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Road Rage Drivers Show Shocking Disregard for the Safety of Motorcyclists

A recent study by the California Office of Highway Traffic Safety found that just under one in ten drivers are willing to use their cars to block the path of a motorcyclist for various reasons.

So how many of them are willing to take that attitude to the next level and collide with or veer into the path of a rider?

A quick search of the internet shows the wretched – and inexcusable – truth. All of the following incidents occurred within the last 30 days, and I stopped searching as my outrage and disgust grew to vein-popping levels.

So what can you do about it?

As looney as it might seem, try to understand that some cagers are actually intimidated by you and your bike.

Ride defensively. Practice constantly vigilance whenever you’re near automobiles on the road. Pay particular attention to the vehicles around you in or near intersections, as those locations are prime spots for driver inattention.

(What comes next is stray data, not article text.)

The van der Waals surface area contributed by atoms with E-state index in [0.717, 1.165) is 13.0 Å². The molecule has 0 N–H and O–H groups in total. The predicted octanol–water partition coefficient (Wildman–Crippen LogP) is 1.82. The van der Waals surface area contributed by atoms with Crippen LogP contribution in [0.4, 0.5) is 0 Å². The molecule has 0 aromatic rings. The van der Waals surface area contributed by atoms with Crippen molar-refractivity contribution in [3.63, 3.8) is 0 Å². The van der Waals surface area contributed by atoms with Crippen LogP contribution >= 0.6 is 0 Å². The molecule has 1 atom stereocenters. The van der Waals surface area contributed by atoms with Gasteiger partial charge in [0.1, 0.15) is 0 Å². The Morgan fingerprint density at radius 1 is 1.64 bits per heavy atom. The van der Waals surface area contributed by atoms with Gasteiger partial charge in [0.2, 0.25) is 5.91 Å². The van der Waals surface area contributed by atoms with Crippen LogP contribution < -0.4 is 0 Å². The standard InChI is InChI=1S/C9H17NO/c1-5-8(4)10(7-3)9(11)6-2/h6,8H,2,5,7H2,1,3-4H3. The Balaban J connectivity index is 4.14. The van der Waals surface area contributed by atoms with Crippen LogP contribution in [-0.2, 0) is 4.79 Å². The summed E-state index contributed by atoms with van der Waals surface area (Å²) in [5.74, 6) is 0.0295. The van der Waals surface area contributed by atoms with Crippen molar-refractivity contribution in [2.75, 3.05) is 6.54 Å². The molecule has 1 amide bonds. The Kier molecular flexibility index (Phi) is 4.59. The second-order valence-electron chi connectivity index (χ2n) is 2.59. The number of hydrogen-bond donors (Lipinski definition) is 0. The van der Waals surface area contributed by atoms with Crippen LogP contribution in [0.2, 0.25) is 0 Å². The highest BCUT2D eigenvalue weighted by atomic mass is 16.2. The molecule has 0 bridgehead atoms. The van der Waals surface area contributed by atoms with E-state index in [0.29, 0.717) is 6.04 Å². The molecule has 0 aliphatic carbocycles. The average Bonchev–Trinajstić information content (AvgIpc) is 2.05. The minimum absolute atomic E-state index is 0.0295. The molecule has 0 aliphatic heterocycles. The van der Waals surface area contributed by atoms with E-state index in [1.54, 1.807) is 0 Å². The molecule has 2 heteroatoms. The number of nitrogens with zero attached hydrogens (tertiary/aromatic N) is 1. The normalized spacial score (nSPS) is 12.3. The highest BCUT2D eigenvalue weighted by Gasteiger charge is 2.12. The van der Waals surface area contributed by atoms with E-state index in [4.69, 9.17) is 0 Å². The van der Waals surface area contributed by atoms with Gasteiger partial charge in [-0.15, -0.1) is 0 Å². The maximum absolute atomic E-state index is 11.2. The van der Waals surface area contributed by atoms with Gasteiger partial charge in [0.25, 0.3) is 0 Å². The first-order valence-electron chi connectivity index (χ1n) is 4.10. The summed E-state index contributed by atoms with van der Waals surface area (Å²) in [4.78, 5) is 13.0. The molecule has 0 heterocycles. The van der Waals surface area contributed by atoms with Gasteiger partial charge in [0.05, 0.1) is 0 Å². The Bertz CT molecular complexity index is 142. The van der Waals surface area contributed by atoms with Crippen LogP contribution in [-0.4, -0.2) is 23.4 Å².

And above all, avoid any sort of confrontation with cagers. There’s just no way to know who’s behind the wheel, and what kind of attitude they might have about motorcyclists. If you have any inkling that a cager is attempting to injure you or impede your progress down the public roads, get out of harm’s way ASAP and please report any incidents you might be involved in with road rage types.

The AAA Foundation’s Aggressive Driving update found that aggressive driving behaviors play a rolein up to 56% of fatal crashes, and while nearly 90% of drivers view aggressive driving as a very serious or somewhat serious threat to their own safety, those same drivers might suddenly fall victim to the heat of the moment themselves.

If you’d like to know what the odds are that you might be prone to aggression driving behavior, you can take the AAA aggressive driving quiz and find out if you might be prone to hostile driving in some situations.

Some tips to avoid aggressive driving:

Don’t Offend

  • Avoid cutting drivers off and apologize if you do so
  • Avoid tailgating and honking the horn
  • Avoid making inappropriate or offensive gestures

Don’t Engage

  • Steer clear of other aggressive drivers
  • Avoid eye contact
  • Seek help if you’re being followed by driving to a safe/crowded location or by dialing 911

Adjust Your Attitude

  • Leave yourself enough time rather than trying to make good time
  • Put yourself in the other driver’s shoes
  • Take a deep breath and remember escalating a situation will only make things worse.

Making sure the authorities know about crazy drivers might just save the life of one of your fellow riders.

How much would that be worth to your karma?

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